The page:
Several years before he was champion of the inaugural and influential singing competition 快乐男声 (on Hunan TV), Chen Chusheng 陈楚生 lived in Tangtou, Baishizhou. Indeed, the first stop on his musical career seems to have been Shenzhen, which in the late 1990s, early 2000s was famous for its indie and rock music scene. The musicians lived in urban villages and performed in the city’s many bars and infamous nightclubs.
The above image Shenzhen (2000) by Yu Haibo 余海波 not only gives a sense of what the city’s nightlife was like at the turn of the millennium, but also the frantic energy that characterized that scene. Of course, Chen Chusheng took a more laidback and folksy approach. His song, Baishizhou sounds almost pastoral, in stark contrast to the world outside his Tangtou apartment. And yes, circa 2000, Baishizhou was not yet linked to the urban grid and Shenzhen was still the world’s factory, relying on the highly transient residents of the villages.
Most are aware that the area we once knew as “Baishizhou” was located north of Shennan Road, comprising four villages–Shangbaishi, Xiabaishi, Tangtou and Xintang. The neighborhood’s name derived from the “Baishizhou” subway station. In turn, the station was named for the historical Baishizhou, a mudflat or sandbank, which was located south of Shennan Road. Historically, our Baishizhou was a continuation of historic settlement patterns, while Baishizhou Village seems to have emerged more recently. Nevertheless, the demolition of our Baishizhou has led to the emergence of a new Baishizhou and this new Baishizhou has a telling (and frankly distressing) general layout. Below, I give a brief overview of the layout and then a brief history of the place name, Baishizhou. And yes, its more speculative than conclusive. Reader be warned.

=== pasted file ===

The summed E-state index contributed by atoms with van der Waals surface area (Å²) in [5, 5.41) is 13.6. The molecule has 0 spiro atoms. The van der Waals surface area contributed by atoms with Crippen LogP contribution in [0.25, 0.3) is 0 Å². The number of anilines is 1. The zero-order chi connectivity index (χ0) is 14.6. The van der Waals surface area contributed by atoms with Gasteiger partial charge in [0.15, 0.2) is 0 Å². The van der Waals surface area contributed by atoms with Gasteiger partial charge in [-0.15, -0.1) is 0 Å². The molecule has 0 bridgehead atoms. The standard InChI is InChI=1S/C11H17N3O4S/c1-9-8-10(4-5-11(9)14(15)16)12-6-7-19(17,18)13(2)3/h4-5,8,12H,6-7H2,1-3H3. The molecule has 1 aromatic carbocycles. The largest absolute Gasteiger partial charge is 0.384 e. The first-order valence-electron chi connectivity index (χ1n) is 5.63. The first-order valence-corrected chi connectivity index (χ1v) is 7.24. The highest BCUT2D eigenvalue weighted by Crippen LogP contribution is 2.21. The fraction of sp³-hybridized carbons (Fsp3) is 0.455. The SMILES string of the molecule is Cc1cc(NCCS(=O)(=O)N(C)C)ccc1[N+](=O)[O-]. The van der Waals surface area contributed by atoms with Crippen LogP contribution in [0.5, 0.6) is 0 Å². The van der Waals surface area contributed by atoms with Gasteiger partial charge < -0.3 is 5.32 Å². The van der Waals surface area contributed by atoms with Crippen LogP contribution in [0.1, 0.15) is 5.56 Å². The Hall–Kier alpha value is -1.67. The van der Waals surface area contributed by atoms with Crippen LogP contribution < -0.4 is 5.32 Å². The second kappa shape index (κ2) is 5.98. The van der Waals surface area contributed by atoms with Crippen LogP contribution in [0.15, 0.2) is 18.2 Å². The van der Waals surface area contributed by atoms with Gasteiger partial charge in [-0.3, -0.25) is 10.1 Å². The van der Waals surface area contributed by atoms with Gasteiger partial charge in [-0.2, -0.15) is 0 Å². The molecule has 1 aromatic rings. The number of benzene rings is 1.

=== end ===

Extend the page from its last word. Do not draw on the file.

Photos from Baishizhou, Dec 31, 2023. Three notes: 1, the Baishizhou mural has been replaced with a Shahe mural, suggesting that the area’s rebranding is proceeding apace; 2, the covid regulation infrastructure was solid and expensive, even though the area was already being demolished, and; 3, there are still holdouts in the village, most closer to Shennan Road, however, the center area near Jiangnan Department store, where 302 used to be is difficult to reach because mostly razed and inside the current construction site.
Impressions of the walk, below.
no time passing… The melody is Pete Seeger’s, but the context is Shenzhen. Last night I was talking with friends, older friends of many years who have lived in Shenzhen since the early 1990s. We ended up talking about China’s population crisis and how it has been manifest in Shenzhen as the aging of menial laborers, the ongoing removal of affordable housing stock as urban villages are razed, and the flight of young families to cities like Changsha, which are actively trying to attract young people using methods that range from housing policy to social media campaigns to create a hip and friendly city image.